Zimbabwe's grim hospital wards fuel outrage toward WHO
25 Oct 2017 - 9:48
Harare: An emergency tray at a public hospital in Zimbabwe stands empty, for medical supplies have run out -- one example why President Robert Mugabe's brief appointment as WHO "goodwill ambassador" provoked such outrage.
Under Mugabe's rule, life expectancy in Zimbabwe dived from 61 in 1985 to just 44 in 2002, before recovering to 60 today, due largely to international aid.
The major causes of the country's health crisis have been the collapse of healthcare, falling standards of living as the economy has crumbled, and the struggle to tackle HIV-AIDS, experts say.
At the large public hospital near the capital Harare, doctors say syringes, surgical gloves and basic painkillers are all in short supply day-to-day.
They requested that the hospital's name was not used to avoid repercussions from government officials.
Last week a medical team at the facility was forced to delay a caesarean section because there was no running water for doctors and nurses to wash before surgery.
"We had to wait about three hours so that water could start coming out of the borehole," a nurse said.
Such realities meant that Mugabe's appointment last week as "goodwill ambassador" for the World Health Organization (WHO) for non-communicable diseases in Africa was greeted with disbelief and anger.
As criticism spread globally, the nomination was abruptly rescinded.
But Zimbabweans were left shocked at the UN agency's apparent ignorance about life under Mugabe.
- 'How could WHO reward Mugabe?' -
Edgar Munatsi, president of the Hospital Doctors' Association, described public medical facilities in the country as "nearly collapsed."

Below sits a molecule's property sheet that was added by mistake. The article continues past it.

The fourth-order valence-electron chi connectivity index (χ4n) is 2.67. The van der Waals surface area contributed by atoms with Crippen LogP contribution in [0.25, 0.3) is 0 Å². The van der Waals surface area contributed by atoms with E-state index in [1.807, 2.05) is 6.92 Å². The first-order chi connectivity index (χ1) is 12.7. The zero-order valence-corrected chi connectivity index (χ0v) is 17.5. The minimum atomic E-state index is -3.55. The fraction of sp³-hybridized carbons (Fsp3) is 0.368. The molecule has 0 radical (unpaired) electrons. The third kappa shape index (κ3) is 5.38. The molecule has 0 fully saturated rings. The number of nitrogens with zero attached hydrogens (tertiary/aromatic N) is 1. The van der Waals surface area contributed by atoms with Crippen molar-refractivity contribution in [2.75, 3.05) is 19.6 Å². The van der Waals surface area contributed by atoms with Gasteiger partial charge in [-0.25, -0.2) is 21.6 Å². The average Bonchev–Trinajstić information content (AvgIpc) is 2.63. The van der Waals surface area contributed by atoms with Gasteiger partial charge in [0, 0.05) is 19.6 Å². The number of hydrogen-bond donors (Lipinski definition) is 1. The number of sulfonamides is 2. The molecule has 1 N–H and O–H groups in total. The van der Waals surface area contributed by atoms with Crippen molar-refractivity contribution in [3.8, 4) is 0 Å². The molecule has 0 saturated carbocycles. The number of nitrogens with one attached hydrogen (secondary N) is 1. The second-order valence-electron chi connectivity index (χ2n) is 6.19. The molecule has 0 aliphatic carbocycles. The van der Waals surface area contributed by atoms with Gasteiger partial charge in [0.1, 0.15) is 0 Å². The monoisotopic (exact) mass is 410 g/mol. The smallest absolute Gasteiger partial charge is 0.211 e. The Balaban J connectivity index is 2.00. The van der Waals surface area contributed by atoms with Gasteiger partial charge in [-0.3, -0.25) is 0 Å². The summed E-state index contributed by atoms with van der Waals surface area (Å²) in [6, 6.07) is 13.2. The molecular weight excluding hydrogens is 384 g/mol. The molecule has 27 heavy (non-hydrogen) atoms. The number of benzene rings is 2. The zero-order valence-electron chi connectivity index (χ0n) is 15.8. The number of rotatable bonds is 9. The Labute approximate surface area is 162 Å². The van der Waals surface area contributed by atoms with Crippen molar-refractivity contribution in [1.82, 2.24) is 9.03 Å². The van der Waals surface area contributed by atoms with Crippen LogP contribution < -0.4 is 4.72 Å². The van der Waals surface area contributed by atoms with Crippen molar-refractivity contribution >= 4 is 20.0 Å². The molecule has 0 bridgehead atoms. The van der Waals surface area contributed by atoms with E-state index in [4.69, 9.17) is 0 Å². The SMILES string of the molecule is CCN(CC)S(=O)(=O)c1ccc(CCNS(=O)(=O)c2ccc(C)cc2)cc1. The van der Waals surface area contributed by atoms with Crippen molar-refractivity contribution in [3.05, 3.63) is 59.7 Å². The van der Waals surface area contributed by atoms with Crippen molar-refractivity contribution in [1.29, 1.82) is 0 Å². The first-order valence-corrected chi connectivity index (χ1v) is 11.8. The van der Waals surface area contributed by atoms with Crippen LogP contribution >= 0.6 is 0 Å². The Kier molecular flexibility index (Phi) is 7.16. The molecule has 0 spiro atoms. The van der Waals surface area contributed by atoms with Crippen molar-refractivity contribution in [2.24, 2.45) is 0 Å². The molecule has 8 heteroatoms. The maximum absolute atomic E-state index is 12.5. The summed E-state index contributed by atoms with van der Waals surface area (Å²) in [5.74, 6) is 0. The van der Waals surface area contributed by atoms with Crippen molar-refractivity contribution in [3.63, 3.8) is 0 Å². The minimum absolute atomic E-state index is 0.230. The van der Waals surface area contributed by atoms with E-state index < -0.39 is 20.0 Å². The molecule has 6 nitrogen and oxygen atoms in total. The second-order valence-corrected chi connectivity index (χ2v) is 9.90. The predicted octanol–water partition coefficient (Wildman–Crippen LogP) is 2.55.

"It's non-functional in so many aspects. In medical terms, we could say it's in intensive care and this is mainly due to lack of funding from government," he told AFP.
"If you knew these hospitals more than 10 years ago, you wouldn't believe the extent of the dilapidation."
The health ministry was allocated $208 million in this year's budget -- far less than the $340.5 million given to the defence ministry.
When the appointment was announced last week, WHO chief Teodros Ghebreyesus hailed Zimbabwe as "a country that places universal health coverage and health promotion at the centre of its policies."
But local activists, public health experts and key WHO donors like Britain, Canada and US all condemned the move.
"How could WHO reward Mugabe for this?" Chrispen Magogo told AFP, pointing to a rusty stretcher and broken wheelchair at the entrance to a ward at another Harare hospital where he was visiting his mother.
"People come here because they have no choice and most survive by the grace of God, not because the system is working."
As graffiti sprayed outside the UN agency's Harare offices over the weekend said: "Thanx WHO. Don't do it again. We're watchin'".
- Human rights record -
The state-run Herald newspaper had earlier celebrated the appointment with the headline "New feather in President's cap".
But when WHO reversed its decision, the government said that he knew nothing about the role and would not have accepted it anyway.
The government's apparent embarrassment and confusion offered little comfort to Zimbabweans, who often point out that Mugabe, 93, and his family choose to go abroad to receive medical treatment.
"We have a broken health system and that is why the appointment was a complete surprise," Calvin Fambirai, director of Zimbabwe Association of Doctors for Human Rights, told AFP.
"This is a president whose human rights record is not up to scratch. It was wrong to elevate a person with such a reputation."
Mugabe has ruled the country since independence from Britain in 1980, and is often accused of violent repression, systemic corruption, election rigging and presiding over the country's economic ruin.
Many patients at public hospitals pay for their own medicine and treatment, though cash is desperately short after the economy has halved since 2000.
Munatsi said that doctors are underpaid, but they often buy extra supplies out of their salaries.
"You look at a patient dying before your eyes and the next thing you end up taking money from your own pocket to buy drugs to save a life," he said.